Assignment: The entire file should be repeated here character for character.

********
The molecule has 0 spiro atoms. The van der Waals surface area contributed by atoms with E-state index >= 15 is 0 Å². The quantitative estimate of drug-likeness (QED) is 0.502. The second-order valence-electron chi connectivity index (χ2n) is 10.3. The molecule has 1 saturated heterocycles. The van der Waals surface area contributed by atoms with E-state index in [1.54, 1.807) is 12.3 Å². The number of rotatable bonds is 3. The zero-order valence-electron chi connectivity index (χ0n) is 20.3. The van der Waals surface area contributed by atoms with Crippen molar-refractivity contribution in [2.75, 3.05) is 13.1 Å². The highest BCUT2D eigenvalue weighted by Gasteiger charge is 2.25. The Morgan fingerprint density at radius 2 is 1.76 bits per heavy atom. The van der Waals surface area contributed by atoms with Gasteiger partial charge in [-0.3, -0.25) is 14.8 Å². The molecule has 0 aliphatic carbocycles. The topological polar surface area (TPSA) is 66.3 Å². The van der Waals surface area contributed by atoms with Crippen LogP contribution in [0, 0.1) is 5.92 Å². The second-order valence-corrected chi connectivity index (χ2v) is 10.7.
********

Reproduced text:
The molecule has 0 spiro atoms. The van der Waals surface area contributed by atoms with E-state index >= 15 is 0 Å². The quantitative estimate of drug-likeness (QED) is 0.502. The second-order valence-electron chi connectivity index (χ2n) is 10.3. The molecule has 1 saturated heterocycles. The van der Waals surface area contributed by atoms with E-state index in [1.54, 1.807) is 12.3 Å². The number of rotatable bonds is 3. The zero-order valence-electron chi connectivity index (χ0n) is 20.3. The van der Waals surface area contributed by atoms with Crippen molar-refractivity contribution in [2.75, 3.05) is 13.1 Å². The highest BCUT2D eigenvalue weighted by Gasteiger charge is 2.25. The Morgan fingerprint density at radius 2 is 1.76 bits per heavy atom. The van der Waals surface area contributed by atoms with Gasteiger partial charge in [-0.3, -0.25) is 14.8 Å². The molecule has 0 aliphatic carbocycles. The topological polar surface area (TPSA) is 66.3 Å². The van der Waals surface area contributed by atoms with Crippen LogP contribution in [0, 0.1) is 5.92 Å². The second-order valence-corrected chi connectivity index (χ2v) is 10.7.